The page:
The Best Books About History As Personal Experience

By Benita Kane Jaro

The Books I Picked & Why

The Annals of Imperial Rome

By Michael Grant, Tacitus

The Annals of Imperial Rome

Why this book?

Ancient Rome's greatest historian is also one of its greatest writers. In sharp, bitter, brilliant sentences he chronicles the rise of the tyrannical emperors who succeeded Julius Caesar. His passionate anger at the loss of Roman liberties for the sake of wealth and security will warm you; but his description of the hollowing out of Rome's political, judicial, military, and religious institutions until nothing remains but terror will freeze your blood.


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Cicero and His Friends: A Study of Roman Society in the Time of Caesar

By Adnah David Jones, Gaston Boissier

Cicero and His Friends: A Study of Roman Society in the Time of Caesar

Why this book?

Cicero, the statesman who stood in defense of the Roman Republic against Julius Caesar's popular uprising, was himself a fine writer. Assassinated in the civil war, he never had a chance to write a history of his time. For that reason, I have chosen this beautiful, balanced, profoundly humane study by one of France's greatest historians. Cicero's often solitary stand against the man who was once his friend, his stoic acceptance of what the consequences were to be to himself and his family, and on the other side, the heavy personal cost to Caesar himself of his own advance, are all laid out, illuminated by the light of a profound understanding of the human condition, another name for which is "wisdom".


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Parade's End

By Ford Madox Ford

Parade's End

Why this book?

Ford Madox Ford's magnificent multi-volume novel about British society up to and through the First World War was written out of the author's own experience and appeared in 1924. It was Ford's belief that a novelist should be a "historian of his own time". In this, he brilliantly succeeded. The events he chronicled are now 100 years in the past, but the trilogy is still a wonderfully complex set of psychological novels with an intricate plot that traces the consequences of a lie through British society before and during WWI. It is also a moving and delicate love story, and an exposé of the kinds of self-serving alliances and maneuvers still so unfortunately characteristic of the upper reaches of governments, even in democracies.

For those interested in military history Volume 3: A Man Could Stand Up is one of the most powerful descriptions of life in the trenches ever written. It is based on Ford's own experience serving with a Welsh Regiment, in which he enlisted in 1915 at the age of 45. Suspenseful, thoughtful, beautifully written, and profound.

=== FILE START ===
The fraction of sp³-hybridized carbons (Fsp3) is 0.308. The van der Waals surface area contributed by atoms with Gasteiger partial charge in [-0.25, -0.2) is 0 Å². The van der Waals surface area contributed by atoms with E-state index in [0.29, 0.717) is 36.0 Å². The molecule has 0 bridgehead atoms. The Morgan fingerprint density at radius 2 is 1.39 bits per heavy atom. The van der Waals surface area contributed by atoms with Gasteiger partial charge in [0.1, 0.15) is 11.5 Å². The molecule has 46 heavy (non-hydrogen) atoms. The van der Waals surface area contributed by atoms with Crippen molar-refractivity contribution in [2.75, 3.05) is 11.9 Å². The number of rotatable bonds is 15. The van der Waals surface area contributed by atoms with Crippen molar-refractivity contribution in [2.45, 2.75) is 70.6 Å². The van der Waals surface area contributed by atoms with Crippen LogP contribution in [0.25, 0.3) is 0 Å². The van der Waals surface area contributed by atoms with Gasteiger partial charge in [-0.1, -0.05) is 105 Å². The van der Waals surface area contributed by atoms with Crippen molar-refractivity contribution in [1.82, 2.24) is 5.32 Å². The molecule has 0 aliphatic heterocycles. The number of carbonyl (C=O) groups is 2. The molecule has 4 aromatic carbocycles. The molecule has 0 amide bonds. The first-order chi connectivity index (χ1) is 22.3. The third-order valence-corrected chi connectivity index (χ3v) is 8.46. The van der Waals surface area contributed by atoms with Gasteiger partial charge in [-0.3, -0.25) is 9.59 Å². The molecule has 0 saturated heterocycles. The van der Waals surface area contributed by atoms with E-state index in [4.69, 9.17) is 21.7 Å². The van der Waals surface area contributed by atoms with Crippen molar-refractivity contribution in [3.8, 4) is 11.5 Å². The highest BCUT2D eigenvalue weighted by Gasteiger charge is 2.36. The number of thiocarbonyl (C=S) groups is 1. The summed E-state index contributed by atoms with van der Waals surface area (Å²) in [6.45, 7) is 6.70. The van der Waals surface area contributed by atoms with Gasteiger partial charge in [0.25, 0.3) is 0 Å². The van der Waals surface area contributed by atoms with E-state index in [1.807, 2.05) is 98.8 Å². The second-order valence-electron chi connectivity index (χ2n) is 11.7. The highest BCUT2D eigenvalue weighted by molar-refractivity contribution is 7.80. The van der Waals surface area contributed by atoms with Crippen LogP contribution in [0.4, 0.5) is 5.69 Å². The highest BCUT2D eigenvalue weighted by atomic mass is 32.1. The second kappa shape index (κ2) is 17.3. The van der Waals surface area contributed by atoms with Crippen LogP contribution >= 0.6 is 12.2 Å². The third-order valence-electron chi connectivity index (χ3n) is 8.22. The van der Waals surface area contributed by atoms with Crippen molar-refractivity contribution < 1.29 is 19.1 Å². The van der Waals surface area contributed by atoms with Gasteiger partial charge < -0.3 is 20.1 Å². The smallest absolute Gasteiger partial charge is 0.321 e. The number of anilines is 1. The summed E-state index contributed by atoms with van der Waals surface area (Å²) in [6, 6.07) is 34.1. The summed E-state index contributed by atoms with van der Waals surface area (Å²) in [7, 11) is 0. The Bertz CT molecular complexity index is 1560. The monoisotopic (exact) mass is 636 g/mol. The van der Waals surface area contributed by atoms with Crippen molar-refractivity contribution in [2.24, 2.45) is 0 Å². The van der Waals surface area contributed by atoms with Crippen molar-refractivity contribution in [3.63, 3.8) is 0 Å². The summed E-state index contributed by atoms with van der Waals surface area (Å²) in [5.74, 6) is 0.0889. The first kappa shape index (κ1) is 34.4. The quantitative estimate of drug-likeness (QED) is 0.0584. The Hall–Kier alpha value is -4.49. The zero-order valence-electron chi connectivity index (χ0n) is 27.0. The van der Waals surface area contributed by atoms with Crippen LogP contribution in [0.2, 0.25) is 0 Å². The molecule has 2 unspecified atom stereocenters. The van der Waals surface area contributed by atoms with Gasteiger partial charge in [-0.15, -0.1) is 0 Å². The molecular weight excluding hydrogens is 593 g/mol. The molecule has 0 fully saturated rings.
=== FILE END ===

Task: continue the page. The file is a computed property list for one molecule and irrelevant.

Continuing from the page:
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Celebrated Cases of Judge Dee

By Robert Van Gulik

Celebrated Cases of Judge Dee

Why this book?

As the West had its long history of Rome and her influence in Europe, so Asia has an even longer story of the Chinese people and their state. For an introduction and appreciation of this brilliant and complex civilization, I recommend Celebrated Cases Of Judge Dee: Dee Goong-An, by Robert van Gulik, and the same author's series of Chinese detective novels featuring Judge Dee.

The real Judge Di Renjie was a member of the Tang Dynasty civil service in the 7th century, who rose to be a chancellor to the Empress Wu. A legendary figure in Chinese history, he became a popular literary detective - a sort of Sherlock Holmes. Van Gulik, himself a civil servant, was a Dutch scholar who served as an advisor to the Chinese government during WWII. He made this translation of an 18th century Chinese detective novel about Dee, and followed it with about 20 novels he himself wrote (and illustrated) about this beloved figure, exploring the lives of the people urban and rural, the classes and professions of the period, civil and military organisation, differences across regions, and the Chinese way of looking at life. It is real history, delightfully presented, by a very learned man.


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The Maze Maker

By Michael Ayrton

The Maze Maker

Why this book?

An amazing book, a completely original book, about a world emerging from the gorgeous dreams of mythology into the light of history. This "autobiography" of the mythological creator of mazes and artifacts, the father of technology, and the first human (with his son Icarus) to fly, Daedalus speaks to us across the millenia in his own voice, through the man uniquely qualified to bring it to us. Michael Ayrton was an English sculptor is the mid 20th century. He studied the techniques of his great predecessor and duplicated for the first time many of his feats, thought to be impossible. This book is a meditation on the themes of creation, innovation, and the dangerous and exalting contact of human beings with the Divine.


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